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Americans United Urges Kentucky Governor to Keep Public Hospital Free of Church Control
Watchdog Group Says Planned Merger Violates Church-State Separation And Undermines Patients’ Rights
WASHINGTON - December 14 - Americans United for Separation of Church and State today asked Kentucky Gov. Steve Beshear to block a proposed hospital merger that will subject patients to the medical directives of the Roman Catholic hierarchy.
The letter takes aim at a merger between University Medical Center and Catholic Healthcare Initiatives. If the plan goes through, University Medical Center, a public institution affiliated with the University of Louisville that serves many indigent residents, will be required to adopt Catholic directives.
Certain services, such as birth control, sterilization and other forms of reproductive health care, will have to be dropped or curtailed.
“The medical care of Kentucky’s most vulnerable citizens should not be held hostage by religious dogma,” said the Rev. Barry W. Lynn, executive director of Americans United. “We call on Gov. Beshear to put a stop to this ill-conceived scheme.”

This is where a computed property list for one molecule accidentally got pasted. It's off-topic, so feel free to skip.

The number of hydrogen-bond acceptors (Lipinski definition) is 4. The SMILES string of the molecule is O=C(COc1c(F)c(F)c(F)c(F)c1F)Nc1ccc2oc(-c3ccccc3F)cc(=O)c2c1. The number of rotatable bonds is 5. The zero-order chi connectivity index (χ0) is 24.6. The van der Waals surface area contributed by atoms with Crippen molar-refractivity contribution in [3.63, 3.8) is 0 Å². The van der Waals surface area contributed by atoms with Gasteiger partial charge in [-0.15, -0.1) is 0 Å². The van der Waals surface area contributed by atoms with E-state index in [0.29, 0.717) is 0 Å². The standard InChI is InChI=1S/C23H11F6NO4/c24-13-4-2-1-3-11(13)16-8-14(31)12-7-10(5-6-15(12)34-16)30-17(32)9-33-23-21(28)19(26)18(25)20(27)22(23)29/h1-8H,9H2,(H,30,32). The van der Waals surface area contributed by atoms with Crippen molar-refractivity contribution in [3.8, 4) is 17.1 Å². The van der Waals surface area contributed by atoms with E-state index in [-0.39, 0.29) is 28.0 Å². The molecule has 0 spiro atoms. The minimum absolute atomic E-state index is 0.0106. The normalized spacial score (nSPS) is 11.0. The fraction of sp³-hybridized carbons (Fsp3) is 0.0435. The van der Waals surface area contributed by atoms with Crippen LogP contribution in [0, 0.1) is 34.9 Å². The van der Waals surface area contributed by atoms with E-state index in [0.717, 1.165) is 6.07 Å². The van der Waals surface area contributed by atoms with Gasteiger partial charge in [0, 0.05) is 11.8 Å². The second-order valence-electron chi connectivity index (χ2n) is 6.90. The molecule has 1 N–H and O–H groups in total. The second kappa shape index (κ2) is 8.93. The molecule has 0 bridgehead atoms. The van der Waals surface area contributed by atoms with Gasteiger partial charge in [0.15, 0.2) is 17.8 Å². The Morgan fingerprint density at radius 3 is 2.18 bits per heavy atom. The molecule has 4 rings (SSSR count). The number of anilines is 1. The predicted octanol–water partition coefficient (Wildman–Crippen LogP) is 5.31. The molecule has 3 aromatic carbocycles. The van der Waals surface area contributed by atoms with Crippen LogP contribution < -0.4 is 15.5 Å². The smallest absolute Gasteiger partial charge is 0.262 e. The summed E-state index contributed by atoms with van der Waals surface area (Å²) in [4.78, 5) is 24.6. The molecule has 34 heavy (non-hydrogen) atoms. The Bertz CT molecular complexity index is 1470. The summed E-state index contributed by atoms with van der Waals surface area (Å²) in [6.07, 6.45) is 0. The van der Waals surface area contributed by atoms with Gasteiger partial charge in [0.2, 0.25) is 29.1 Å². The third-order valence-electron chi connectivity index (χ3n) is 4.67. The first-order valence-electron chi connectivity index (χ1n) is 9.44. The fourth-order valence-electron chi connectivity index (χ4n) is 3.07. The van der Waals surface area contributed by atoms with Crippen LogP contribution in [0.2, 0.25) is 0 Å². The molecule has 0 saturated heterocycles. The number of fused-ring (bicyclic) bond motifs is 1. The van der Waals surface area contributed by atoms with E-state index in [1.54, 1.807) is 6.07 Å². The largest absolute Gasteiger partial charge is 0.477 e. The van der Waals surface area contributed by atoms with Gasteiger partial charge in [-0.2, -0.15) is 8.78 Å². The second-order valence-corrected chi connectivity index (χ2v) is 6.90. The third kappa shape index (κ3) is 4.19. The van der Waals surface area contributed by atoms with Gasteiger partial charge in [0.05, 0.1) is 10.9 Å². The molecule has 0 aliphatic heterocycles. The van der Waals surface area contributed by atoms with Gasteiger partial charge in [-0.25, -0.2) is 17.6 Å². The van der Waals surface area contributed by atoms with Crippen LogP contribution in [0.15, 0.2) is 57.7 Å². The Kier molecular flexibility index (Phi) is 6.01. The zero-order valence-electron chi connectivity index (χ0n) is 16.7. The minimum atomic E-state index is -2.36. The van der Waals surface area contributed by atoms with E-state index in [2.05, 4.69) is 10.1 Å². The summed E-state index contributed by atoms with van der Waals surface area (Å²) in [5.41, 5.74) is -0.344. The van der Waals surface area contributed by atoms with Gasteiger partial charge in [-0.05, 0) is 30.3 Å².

The letter asserts that the proposed merger would violate both the U.S. and Kentucky constitutions.
“Because of the Catholic Church’s opposition to sterilization, for example, University Hospital will no longer offer certain medical procedures, like tubal ligations, and certain medications, like birth control, that it currently provides,” reads the letter. “Revising a public hospital’s policies to adhere to a specific religious doctrine most certainly violates the [separation of church and state].”
The letter notes that University Hospital provides care for the indigent on behalf of the state government under an arrangement called the Quality and Charity Care Trust Agreement. Kentucky government, AU argues, cannot tailor this care to theological mandates.
Observes the AU letter, “University Hospital, when it administers no-cost care to indigents under the Quality and Charity Care Trust Agreement, is providing a government-funded public service. That service should not be infused with or limited by religious considerations. If University Hospital stops offering certain services because of religious strictures, indigent and low-income patients may not have other safe and reliable options for receiving those services.
“We urge you not to approve the merger,” the letter continues, “both because it is unconstitutional and because it will make it difficult or impossible for the neediest patients to receive complete medical care.”
The letter, a copy of which was also sent to Attorney General Jack Conway, requests a response within 30 days. It was drafted by Alex J. Luchenitser, AU associate legal director, and Brooke R. Hardy, litigation fellow (admitted in Georgia only, supervised by Luchenitser, a member of the D.C. Bar).